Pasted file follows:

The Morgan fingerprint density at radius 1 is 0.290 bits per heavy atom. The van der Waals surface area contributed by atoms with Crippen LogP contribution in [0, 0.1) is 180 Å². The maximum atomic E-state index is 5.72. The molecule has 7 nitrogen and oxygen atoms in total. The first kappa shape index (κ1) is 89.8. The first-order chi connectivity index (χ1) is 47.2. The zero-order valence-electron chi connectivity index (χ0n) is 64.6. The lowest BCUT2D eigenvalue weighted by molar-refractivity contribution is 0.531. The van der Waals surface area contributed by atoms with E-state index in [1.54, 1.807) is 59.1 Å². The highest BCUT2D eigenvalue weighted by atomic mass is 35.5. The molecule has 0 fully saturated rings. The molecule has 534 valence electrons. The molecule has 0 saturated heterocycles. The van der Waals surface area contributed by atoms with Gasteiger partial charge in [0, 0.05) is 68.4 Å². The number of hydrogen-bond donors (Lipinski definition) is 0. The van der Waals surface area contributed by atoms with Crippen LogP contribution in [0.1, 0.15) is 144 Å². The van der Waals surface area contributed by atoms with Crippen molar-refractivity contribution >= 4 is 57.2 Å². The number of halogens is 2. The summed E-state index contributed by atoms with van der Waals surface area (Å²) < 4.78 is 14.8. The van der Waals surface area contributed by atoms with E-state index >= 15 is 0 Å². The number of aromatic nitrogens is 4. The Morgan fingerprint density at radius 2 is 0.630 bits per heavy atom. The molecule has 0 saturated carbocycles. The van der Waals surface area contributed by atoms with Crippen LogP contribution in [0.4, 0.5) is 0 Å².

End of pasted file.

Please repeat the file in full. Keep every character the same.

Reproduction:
The Morgan fingerprint density at radius 1 is 0.290 bits per heavy atom. The van der Waals surface area contributed by atoms with Crippen LogP contribution in [0, 0.1) is 180 Å². The maximum atomic E-state index is 5.72. The molecule has 7 nitrogen and oxygen atoms in total. The first kappa shape index (κ1) is 89.8. The first-order chi connectivity index (χ1) is 47.2. The zero-order valence-electron chi connectivity index (χ0n) is 64.6. The lowest BCUT2D eigenvalue weighted by molar-refractivity contribution is 0.531. The van der Waals surface area contributed by atoms with E-state index in [1.54, 1.807) is 59.1 Å². The highest BCUT2D eigenvalue weighted by atomic mass is 35.5. The molecule has 0 fully saturated rings. The molecule has 534 valence electrons. The molecule has 0 saturated heterocycles. The van der Waals surface area contributed by atoms with Gasteiger partial charge in [0, 0.05) is 68.4 Å². The number of hydrogen-bond donors (Lipinski definition) is 0. The van der Waals surface area contributed by atoms with Crippen LogP contribution in [0.1, 0.15) is 144 Å². The van der Waals surface area contributed by atoms with Crippen molar-refractivity contribution >= 4 is 57.2 Å². The number of halogens is 2. The summed E-state index contributed by atoms with van der Waals surface area (Å²) < 4.78 is 14.8. The van der Waals surface area contributed by atoms with E-state index >= 15 is 0 Å². The number of aromatic nitrogens is 4. The Morgan fingerprint density at radius 2 is 0.630 bits per heavy atom. The molecule has 0 saturated carbocycles. The van der Waals surface area contributed by atoms with Crippen LogP contribution in [0.4, 0.5) is 0 Å².